This article is published in the February 2018 issue.

Computing Researchers Make the Case for Intelligent Infrastructure at Congressional Briefing

Panelists for Intelligent Infrastructure Briefing

From left to right: Dan Lopresti, Henning Schulzrinne, Matt Wansley, Nadya Bliss, Elizabeth Mynatt participate in a congressional briefing on Intelligent Infrastructure Research.

On a day when President Donald J. Trump was expected to use his State of the Union address to unveil his administration’s plans for nationwide infrastructure investment, a panel representing computing researchers in academia and industry told a group of congressional staffers and other stakeholders that while those infrastructure needs are critical, it would be shortsighted to simply replicate more of what we have. Instead, they urged, now we have an opportunity to invest in the research and make progress on the policies that would allow for an “intelligent infrastructure” that would provide a foundation for increased safety and resilience, improved efficiencies and civic services, and broader economic opportunities and job growth.

The panel —  led by moderator Dan Lopresti, Chair of the Department of Computer Science at Lehigh University, along with Henning Schulzrinne of Columbia (and former CTO of the Federal Communication Commission); Matt Wansley, General Counsel for nuTonomy, a startup focused on autonomous vehicle technologies; Nadya Bliss, the Director of the Global Security Institute at Arizona State; and Beth Mynatt, Director of the Institute for People and Technology at Georgia Tech — highlighted the promise of the technologies that will enable more intelligent infrastructures, but also noted critical gaps and barriers to successful deployments. The briefing was sponsored by CRA, along with honorary co-hosts Rep. Lamar Smith (R-TX), Chair of the House Science, Space and Technology Committee, and Rep. Eddie Bernice Johnson (D-TX), Ranking Member of the House Science, Space and Technology Committee.

Henning Schulzrinne, of Columbia University

Henning Schulzrinne, of Columbia University, addresses the attendees of the Capitol Hill briefing.

Intelligent infrastructure is the deep embedding of sensing, computing, and communications capabilities into traditional urban and rural physical infrastructures such as roads, buildings, bridges, pipelines, water and electric distribution systems for the purpose of increasing efficiency, resiliency, and safety. Intelligent infrastructure has a wide range of applications, including transportation, energy management, public safety and security, disaster response, agriculture, and health.

“The scope of the transformation we are facing is truly unprecedented,” Lopresti noted. “It’s hard to find proper comparisons, but intelligent infrastructure is likely to have an impact on our society comparable to the establishment of the national electrical grid in the 1930s, the interstate highway system in the 1950s, and the Internet in the 1960s. Indeed, intelligent infrastructure can be viewed as the convergence of these three very powerful ideas.”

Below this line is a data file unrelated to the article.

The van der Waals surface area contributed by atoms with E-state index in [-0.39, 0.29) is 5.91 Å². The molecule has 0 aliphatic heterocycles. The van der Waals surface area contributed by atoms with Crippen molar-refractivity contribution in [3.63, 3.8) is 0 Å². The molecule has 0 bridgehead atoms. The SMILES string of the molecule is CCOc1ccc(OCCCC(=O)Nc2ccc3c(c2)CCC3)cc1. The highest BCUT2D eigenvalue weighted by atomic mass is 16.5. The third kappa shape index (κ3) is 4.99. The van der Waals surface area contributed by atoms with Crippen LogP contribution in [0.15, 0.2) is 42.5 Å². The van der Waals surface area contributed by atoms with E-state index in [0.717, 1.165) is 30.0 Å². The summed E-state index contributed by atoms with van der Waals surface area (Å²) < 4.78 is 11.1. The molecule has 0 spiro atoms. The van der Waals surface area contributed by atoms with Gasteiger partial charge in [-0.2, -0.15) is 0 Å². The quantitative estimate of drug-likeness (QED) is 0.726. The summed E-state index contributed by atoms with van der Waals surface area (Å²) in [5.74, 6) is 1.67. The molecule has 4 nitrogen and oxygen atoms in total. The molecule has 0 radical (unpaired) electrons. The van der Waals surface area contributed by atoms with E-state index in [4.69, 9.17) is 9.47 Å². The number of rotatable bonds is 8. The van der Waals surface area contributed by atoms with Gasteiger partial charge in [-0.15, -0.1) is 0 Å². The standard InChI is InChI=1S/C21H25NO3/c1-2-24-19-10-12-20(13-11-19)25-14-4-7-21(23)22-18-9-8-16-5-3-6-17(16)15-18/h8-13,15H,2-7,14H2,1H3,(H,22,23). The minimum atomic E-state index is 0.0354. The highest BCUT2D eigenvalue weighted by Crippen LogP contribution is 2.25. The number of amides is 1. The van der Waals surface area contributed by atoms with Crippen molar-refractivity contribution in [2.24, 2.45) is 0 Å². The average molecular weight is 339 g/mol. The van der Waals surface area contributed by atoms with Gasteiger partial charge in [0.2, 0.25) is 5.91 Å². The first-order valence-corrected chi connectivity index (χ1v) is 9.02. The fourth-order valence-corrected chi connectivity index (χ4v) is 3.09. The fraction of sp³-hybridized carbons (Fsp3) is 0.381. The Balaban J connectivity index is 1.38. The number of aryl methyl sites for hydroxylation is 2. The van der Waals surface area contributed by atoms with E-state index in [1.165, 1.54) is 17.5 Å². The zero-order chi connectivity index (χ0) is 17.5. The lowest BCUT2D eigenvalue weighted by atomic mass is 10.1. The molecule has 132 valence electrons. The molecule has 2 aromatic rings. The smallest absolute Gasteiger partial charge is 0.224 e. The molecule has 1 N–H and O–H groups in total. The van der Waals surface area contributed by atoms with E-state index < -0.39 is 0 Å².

Matt Wansley, of the company nuTonomy, addressed issues of robustness and interoperability.

But the panel pointed out a rich set of research problems that require solving to truly realize the benefits of intelligent infrastructures along four foundational areas. Schulzrinne discussed the need for resiliency and adaptability in these sorts of systems, the ability of the infrastructure to cope with extreme or unexpected circumstances — for example, when wireless communications are subject to natural disasters on the scope of Hurricane Maria that devastated Puerto Rico. He noted the lessons we are learning from Maria — which knocked out 95 percent of all cell sites and many telephone switches — point to the need for more resilient communications infrastructures. “Research is needed to develop and prototype novel networking architectures that support a minimal level of communications, for example, using pre-deployed mesh and opportunistic solar-powered store-and-forward networks, for both first responders and the public. Self-configuring ‘autonomic’ networks can recover capabilities without the need for experts.”

Wansley added an industry perspective to the discussion, noting the importance of solving problems of robustness and interoperability to successful deployments of vehicle-to-infrastructure (V2I) communications that would add tremendous value to communities with autonomous vehicles. V2I would not only enable autonomous cars to pull information from the existing infrastructure — the color of the traffic signal, the state of traffic ahead, the extent of construction zones on the route — but also push it back into the infrastructure for the benefit of all users. “Intelligent infrastructure is a textbook example of a positive externality,” he said. But getting there will require that the companies developing autonomous vehicles, and the consumers who ride in them, must be able to rely on the infrastructure — and that will require more fundamental work in the understanding how to build in robustness and interoperability in these system. This is work that’s perhaps best suited to university-led research fueled by Federal investment, he noted, as there are not sufficient market incentives for large corporations to make such V2I networks open and usable widely.